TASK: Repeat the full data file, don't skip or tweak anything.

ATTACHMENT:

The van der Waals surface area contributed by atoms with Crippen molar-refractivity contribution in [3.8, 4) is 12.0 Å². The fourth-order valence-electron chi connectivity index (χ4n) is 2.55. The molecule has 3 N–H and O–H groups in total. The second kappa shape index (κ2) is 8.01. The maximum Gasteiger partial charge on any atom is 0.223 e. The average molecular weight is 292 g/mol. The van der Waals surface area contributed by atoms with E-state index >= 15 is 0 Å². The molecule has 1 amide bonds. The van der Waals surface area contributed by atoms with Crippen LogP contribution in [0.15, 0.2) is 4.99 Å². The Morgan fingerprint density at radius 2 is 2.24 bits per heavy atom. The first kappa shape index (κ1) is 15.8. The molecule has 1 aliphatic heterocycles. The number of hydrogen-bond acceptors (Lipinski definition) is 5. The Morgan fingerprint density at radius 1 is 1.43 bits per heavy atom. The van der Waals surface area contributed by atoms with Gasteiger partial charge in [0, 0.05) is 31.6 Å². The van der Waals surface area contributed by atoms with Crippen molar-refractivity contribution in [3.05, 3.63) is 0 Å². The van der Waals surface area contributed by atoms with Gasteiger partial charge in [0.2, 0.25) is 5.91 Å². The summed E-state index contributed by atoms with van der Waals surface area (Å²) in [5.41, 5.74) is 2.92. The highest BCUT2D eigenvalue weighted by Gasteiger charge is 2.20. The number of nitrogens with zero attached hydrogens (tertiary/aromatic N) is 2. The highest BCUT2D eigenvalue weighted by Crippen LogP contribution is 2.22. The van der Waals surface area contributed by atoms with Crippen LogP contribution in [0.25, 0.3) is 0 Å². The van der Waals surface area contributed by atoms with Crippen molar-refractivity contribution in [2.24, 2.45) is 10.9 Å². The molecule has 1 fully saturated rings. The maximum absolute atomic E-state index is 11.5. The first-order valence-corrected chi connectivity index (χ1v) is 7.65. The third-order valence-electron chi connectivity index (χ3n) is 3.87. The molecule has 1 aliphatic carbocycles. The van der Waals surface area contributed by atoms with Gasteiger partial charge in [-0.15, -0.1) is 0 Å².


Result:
The van der Waals surface area contributed by atoms with Crippen molar-refractivity contribution in [3.8, 4) is 12.0 Å². The fourth-order valence-electron chi connectivity index (χ4n) is 2.55. The molecule has 3 N–H and O–H groups in total. The second kappa shape index (κ2) is 8.01. The maximum Gasteiger partial charge on any atom is 0.223 e. The average molecular weight is 292 g/mol. The van der Waals surface area contributed by atoms with E-state index >= 15 is 0 Å². The molecule has 1 amide bonds. The van der Waals surface area contributed by atoms with Crippen LogP contribution in [0.15, 0.2) is 4.99 Å². The Morgan fingerprint density at radius 2 is 2.24 bits per heavy atom. The first kappa shape index (κ1) is 15.8. The molecule has 1 aliphatic heterocycles. The number of hydrogen-bond acceptors (Lipinski definition) is 5. The Morgan fingerprint density at radius 1 is 1.43 bits per heavy atom. The van der Waals surface area contributed by atoms with Gasteiger partial charge in [0, 0.05) is 31.6 Å². The van der Waals surface area contributed by atoms with Crippen molar-refractivity contribution in [3.05, 3.63) is 0 Å². The van der Waals surface area contributed by atoms with Gasteiger partial charge in [0.2, 0.25) is 5.91 Å². The summed E-state index contributed by atoms with van der Waals surface area (Å²) in [5.41, 5.74) is 2.92. The highest BCUT2D eigenvalue weighted by Gasteiger charge is 2.20. The number of nitrogens with zero attached hydrogens (tertiary/aromatic N) is 2. The highest BCUT2D eigenvalue weighted by Crippen LogP contribution is 2.22. The van der Waals surface area contributed by atoms with Crippen LogP contribution in [0.25, 0.3) is 0 Å². The van der Waals surface area contributed by atoms with Crippen molar-refractivity contribution in [2.24, 2.45) is 10.9 Å². The molecule has 1 fully saturated rings. The maximum absolute atomic E-state index is 11.5. The first-order valence-corrected chi connectivity index (χ1v) is 7.65. The third-order valence-electron chi connectivity index (χ3n) is 3.87. The molecule has 1 aliphatic carbocycles. The van der Waals surface area contributed by atoms with Gasteiger partial charge in [-0.15, -0.1) is 0 Å².